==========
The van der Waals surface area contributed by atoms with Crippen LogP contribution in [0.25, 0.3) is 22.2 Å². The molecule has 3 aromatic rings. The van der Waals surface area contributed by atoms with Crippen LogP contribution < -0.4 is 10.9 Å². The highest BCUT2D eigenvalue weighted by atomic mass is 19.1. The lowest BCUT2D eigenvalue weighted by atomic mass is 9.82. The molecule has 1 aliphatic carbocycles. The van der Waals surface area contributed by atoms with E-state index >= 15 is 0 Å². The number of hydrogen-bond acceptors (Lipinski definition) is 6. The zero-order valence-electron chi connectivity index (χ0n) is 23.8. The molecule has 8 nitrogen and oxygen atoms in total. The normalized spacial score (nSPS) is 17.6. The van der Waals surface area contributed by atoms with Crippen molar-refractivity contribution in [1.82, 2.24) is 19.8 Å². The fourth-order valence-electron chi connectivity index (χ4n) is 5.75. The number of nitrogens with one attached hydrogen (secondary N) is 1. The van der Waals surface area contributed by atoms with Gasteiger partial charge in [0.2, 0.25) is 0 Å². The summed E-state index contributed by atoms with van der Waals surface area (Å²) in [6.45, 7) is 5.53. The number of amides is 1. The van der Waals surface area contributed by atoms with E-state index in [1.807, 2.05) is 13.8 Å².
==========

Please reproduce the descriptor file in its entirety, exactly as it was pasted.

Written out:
The van der Waals surface area contributed by atoms with Crippen LogP contribution in [0.25, 0.3) is 22.2 Å². The molecule has 3 aromatic rings. The van der Waals surface area contributed by atoms with Crippen LogP contribution < -0.4 is 10.9 Å². The highest BCUT2D eigenvalue weighted by atomic mass is 19.1. The lowest BCUT2D eigenvalue weighted by atomic mass is 9.82. The molecule has 1 aliphatic carbocycles. The van der Waals surface area contributed by atoms with E-state index >= 15 is 0 Å². The number of hydrogen-bond acceptors (Lipinski definition) is 6. The zero-order valence-electron chi connectivity index (χ0n) is 23.8. The molecule has 8 nitrogen and oxygen atoms in total. The normalized spacial score (nSPS) is 17.6. The van der Waals surface area contributed by atoms with Crippen molar-refractivity contribution in [1.82, 2.24) is 19.8 Å². The fourth-order valence-electron chi connectivity index (χ4n) is 5.75. The number of nitrogens with one attached hydrogen (secondary N) is 1. The van der Waals surface area contributed by atoms with Gasteiger partial charge in [0.2, 0.25) is 0 Å². The summed E-state index contributed by atoms with van der Waals surface area (Å²) in [6.45, 7) is 5.53. The number of amides is 1. The van der Waals surface area contributed by atoms with E-state index in [1.807, 2.05) is 13.8 Å².